Financial Statements Page

               Report of Independent Registered Public Accounting Firm .................................................................................................................................................. 34
 
       Consolidated Balance Sheets at December 31, 2007 and 2006................................................................................................................................................ 35

Consolidated Statements of Income (Loss) and Comprehensive Income
for the years ended December 31, 2007, 2006 and 2005........................................................................................................................................................... 36

Consolidated Statements of Changes in Stockholders’ Equity for the
years ended December 31, 2007, 2006 and 2005 ......................................................................................................................................................................  37

Consolidated Statements of Cash Flows for the years ended
December 31, 2007, 2006 and 2005 ............................................................................................................................................................................................  38

Notes to Consolidated Financial Statements .........................................................................................................................................................................   39


 
 
 
33

 

 
Report of Independent Registered Public Accounting Firm
 

To the Board of Directors and Stockholders of NN, Inc

In our opinion, the consolidated financial statements listed in the accompanying index appearing under Item 8, present fairly, in all material respects, the financial position of NN, Inc and its subsidiaries at December 31, 2007 and 2006 and, the results of their operations and their cash flows for each of the three years in the period ended December 31, 2007 in conformity with accounting principles generally accepted in the United States of America.  Also in our opinion, the Company did not maintain, in all material respects, effective internal control over financial reporting as of December 31, 2007, based on criteria established in Internal Control - Integrated Framework issued by the Committee of Sponsoring Organizations of the Treadway Commission (COSO) because a material weakness in internal control over financial reporting related to ineffective controls over the accounting for the impairment of long-lived assets existed as of that date.  A material weakness is a deficiency, or a combination of deficiencies, in internal control over financial reporting, such that there is a reasonable possibility that a material misstatement of the annual or interim financial statements will not be prevented or detected on a timely basis.  The material weakness referred to above is described in the accompanying Management's Report on Internal Control over Financial Reporting appearing under Item 9A.  We considered this material weakness in determining the nature, timing, and extent of audit tests applied in our audit of the December 31, 2007 consolidated financial statements, and our opinion regarding the effectiveness of the Company’s internal control over financial reporting does not affect our opinion on those consolidated financial statements.  The Company's management is responsible for these financial statements, for maintaining effective internal control over financial reporting and for its assessment of the effectiveness of internal control over financial reporting included in management's report referred to above.  Our responsibility is to express opinions on these financial statements, and on the Company's internal control over financial reporting based on our integrated audits.  We conducted our audits in accordance with the standards of the Public Company Accounting Oversight Board (United States).  Those standards require that we plan and perform the audits to obtain reasonable assurance about whether the financial statements are free of material misstatement and whether effective internal control over financial reporting was maintained in all material respects.  Our audits of the financial statements included examining, on a test basis, evidence supporting the amounts and disclosures in the financial statements, assessing the accounting principles used and significant estimates made by management, and evaluating the overall financial statement presentation.  Our audit of internal control over financial reporting included obtaining an understanding of internal control over financial reporting, assessing the risk that a material weakness exists, and testing and evaluating the design and operating effectiveness of internal control based on the assessed risk.  Our audits also included performing such other procedures as we considered necessary in the circumstances. We believe that our audits provide a reasonable basis for our opinions.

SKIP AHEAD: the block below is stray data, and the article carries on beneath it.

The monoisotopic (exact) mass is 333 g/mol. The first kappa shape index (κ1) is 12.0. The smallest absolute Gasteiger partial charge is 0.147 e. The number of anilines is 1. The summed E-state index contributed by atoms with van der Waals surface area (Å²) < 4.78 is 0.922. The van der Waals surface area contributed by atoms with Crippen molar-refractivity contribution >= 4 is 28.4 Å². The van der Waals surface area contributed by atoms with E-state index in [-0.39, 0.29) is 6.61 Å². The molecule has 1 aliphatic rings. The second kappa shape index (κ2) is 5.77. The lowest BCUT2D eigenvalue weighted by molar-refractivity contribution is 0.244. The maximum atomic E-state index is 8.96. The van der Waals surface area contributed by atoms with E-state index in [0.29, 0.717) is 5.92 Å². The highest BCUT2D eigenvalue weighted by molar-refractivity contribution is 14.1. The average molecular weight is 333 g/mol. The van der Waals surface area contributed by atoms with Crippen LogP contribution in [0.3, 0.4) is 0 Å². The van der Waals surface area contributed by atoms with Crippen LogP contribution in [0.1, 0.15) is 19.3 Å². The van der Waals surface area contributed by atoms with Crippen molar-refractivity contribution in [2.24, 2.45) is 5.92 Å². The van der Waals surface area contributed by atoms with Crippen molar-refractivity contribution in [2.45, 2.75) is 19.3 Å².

As discussed in Notes 1 and 10 to the consolidated financial statements, the Company changed the manner in which it accounts for share-based compensation as of January 1, 2006.  As discussed in Note 9 to the consolidated financial statements, the Company changed the manner in which it accounts for defined benefit plans effective December 31, 2006.  As discussed in Note 14 to the consolidated financial statements, the Company changed the manner in which it accounts for uncertain tax positions as of January 1, 2007.